How Healthcare Information Technology is Improving Patient Safety Today

How Healthcare Information Technology is Improving Patient Safety Today

In 2009, the Health Information Technology for Economic and Clinical Health Act (HITECH) was passed by the United States Congress to “promote the adoption and meaningful use of health information technology.”1 The legislation incentivized providers and institutions to adopt the use of electronic health records that provided advantages, such as increased availability and transferability of information and legibility.2 However, like most technology, medical software has exponentially grown in capability and application. While not all systems are equal, the increased adoption of healthcare information technology has been universal, and most advanced health care teams now use clinical decision support (CDS) systems.

Broadly defined, CDS systems use technology, clinical evidence, and real-time patient data to support health care team decisions. The system integrates relevant patient information from multiple sources of patient data and provides real-time outputs to the clinical team. Integration of CDS with the clinical workflow can improve the quality and safety of patient care. A CDS system can also incorporate predictive analytics and machine learning algorithms to help providers identify potential risks and make more informed decisions. They can provide alerts, reminders, and suggestions for clinical decision-making, such as recommended medications, dosages, or diagnostic tests. In fact, multiple studies have shown that use of optimal technology can improve patient safety by reducing the risk of medication errors.3-5 

Specifically, CDS systems can improve patient safety by reducing medication error risk in multiple ways. In addition to checking for drug allergies, drug-drug interactions, or appropriate dosage recommendations, CDS systems can also provide:

  1. Real-time medication monitoring: CDS can continuously monitor medication orders, dosage changes, medication administration, and the effect of those medications on the patient’s vital signs.
  2. Evidence-based recommendations: CDS can provide clinicians with the latest evidence-based guidelines and recommendations for medication use, including up-to-date sensitivity patterns for antibiotic administration.

In a similar fashion, CDS systems can improve patient safety by identify impending adverse events. In addition to alerting a healthcare team to potential drug interactions or allergies, CDS systems can remind providers of relevant, patient-specific information when making treatment decisions. As most clinical teams are managing multiple patients, optimal CDS will monitor both the patient condition and their test results so that alerts or alarms can be sent when any abnormal laboratory results or vital sign indicates action is needed. Additionally, by integrating and analyzing data in real time, CDS systems can monitor all of the patients in the hospital, identify trends and patterns that may indicate an increased risk of adverse events, allowing healthcare providers or rapid response teams to take preventive measures before an adverse event occurs.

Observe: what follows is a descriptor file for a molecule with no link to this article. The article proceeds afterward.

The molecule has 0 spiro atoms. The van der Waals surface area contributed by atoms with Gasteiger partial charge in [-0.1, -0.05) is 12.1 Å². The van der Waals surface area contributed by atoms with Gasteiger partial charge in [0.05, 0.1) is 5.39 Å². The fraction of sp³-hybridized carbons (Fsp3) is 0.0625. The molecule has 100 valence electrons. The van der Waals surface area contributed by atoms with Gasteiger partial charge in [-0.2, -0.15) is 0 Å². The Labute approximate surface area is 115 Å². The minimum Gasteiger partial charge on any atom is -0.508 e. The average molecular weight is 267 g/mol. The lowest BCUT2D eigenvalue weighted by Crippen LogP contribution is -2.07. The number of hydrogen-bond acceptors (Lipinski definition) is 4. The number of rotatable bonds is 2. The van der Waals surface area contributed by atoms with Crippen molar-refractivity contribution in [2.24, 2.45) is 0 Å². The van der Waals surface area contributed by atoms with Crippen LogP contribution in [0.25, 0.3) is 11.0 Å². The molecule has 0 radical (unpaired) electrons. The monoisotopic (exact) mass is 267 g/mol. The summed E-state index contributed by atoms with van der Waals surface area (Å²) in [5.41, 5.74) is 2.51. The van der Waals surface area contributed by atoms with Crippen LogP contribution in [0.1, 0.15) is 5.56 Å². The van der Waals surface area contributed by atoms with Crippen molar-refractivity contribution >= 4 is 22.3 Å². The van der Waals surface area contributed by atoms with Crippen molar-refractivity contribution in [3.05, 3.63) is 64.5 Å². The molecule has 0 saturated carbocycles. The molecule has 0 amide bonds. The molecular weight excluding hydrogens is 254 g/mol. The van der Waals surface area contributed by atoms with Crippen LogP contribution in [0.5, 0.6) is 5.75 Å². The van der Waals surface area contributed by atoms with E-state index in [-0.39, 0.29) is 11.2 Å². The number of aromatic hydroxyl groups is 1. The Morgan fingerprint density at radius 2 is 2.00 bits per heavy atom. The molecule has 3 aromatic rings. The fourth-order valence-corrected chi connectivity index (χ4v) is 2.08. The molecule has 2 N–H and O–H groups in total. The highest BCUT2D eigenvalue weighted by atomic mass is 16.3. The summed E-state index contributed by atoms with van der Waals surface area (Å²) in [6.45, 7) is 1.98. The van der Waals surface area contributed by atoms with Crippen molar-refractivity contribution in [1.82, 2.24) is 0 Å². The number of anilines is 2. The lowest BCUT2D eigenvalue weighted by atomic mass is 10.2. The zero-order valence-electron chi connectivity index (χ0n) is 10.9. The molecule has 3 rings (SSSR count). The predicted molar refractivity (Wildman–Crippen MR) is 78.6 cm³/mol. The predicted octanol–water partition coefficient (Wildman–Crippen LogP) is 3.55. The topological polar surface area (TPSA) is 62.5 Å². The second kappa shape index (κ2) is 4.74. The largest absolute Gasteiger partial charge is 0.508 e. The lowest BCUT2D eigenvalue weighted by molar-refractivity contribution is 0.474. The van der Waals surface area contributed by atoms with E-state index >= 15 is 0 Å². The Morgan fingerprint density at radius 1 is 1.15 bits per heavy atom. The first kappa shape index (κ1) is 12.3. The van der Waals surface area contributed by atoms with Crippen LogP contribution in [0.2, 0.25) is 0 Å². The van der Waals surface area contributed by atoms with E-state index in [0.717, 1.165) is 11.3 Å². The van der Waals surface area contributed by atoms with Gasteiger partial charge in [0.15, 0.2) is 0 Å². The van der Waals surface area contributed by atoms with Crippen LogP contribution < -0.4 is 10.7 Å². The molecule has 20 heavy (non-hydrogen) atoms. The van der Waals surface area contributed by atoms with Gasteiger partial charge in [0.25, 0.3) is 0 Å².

Most importantly, CDS systems can provide evidence-based guidelines and recommendations for clinical decision-making, promoting best practices that have been shown to reduce the risk of adverse events and improve patient outcomes. As medicine continues to evolve rapidly, appropriate guidelines and recommendations also continue to change. CDS helps providers comply with the latest medical guidelines, ensuring that the most appropriate care is provided. Additionally, use of a CDS to simplify presentation of data and calculate risk scores can improve patient safety by reducing the time before appropriate action is taken. 

Most importantly, CDS can facilitate communication and collaboration among multidisciplinary healthcare teams and the patient. Improved and transparent communication can enable informed decisions. When integrated, real-time data is reviewed and discussed by all stakeholders, a more timely diagnoses can enable rapid and accurate treatments to be carried out. Further, many systems now seek to involve the patients and caregivers to build trust by promoting transparency of care and also making the patient feel like they are a part of the care team. 

By providing healthcare providers with real-time patient-specific information, promoting evidence-based practices, and facilitating communication and collaboration, CDS systems can help avoid adverse events, improve patient safety, and ultimately improve patient outcomes.


  1. What is the Relationship between the HITECH, HIPAA and Electronic Medical Records? The HIPAA Journal [Website]. Published January 1, 2023. Available at: https://www.hipaajournal.com/relationship-between-hitech-hipaa-electronic-health-medical-records/
  2. Gold M, McLaughin C. Assessing HITECH Implementation and Lessons: 5 Years Later. Milbank Q. 2016;94(3):654-687. doi:10.1111/1468-0009.12214
  3. Mills S. Electronic Health Records and Use of Clinical Decision Support. Crit Care Nurs Clin North Am. 2019;31(2):125-131. doi:10.1016/j.cnc.2019.02.006
  4. Chertow GM, Lee J, Kuperman GJ, et al. Guided medication dosing for inpatients with renal insufficiency. JAMA. 2001;286(22):2839-2844. doi:10.1001/jama.286.22.2839 
  5. Judge J, Field TS, DeFlorio M, et al. Prescribers’ responses to alerts during medication ordering in the long term care setting. J Am Med Inform Assoc. 2006;13(4):385-390. doi:10.1197/jamia.M1945

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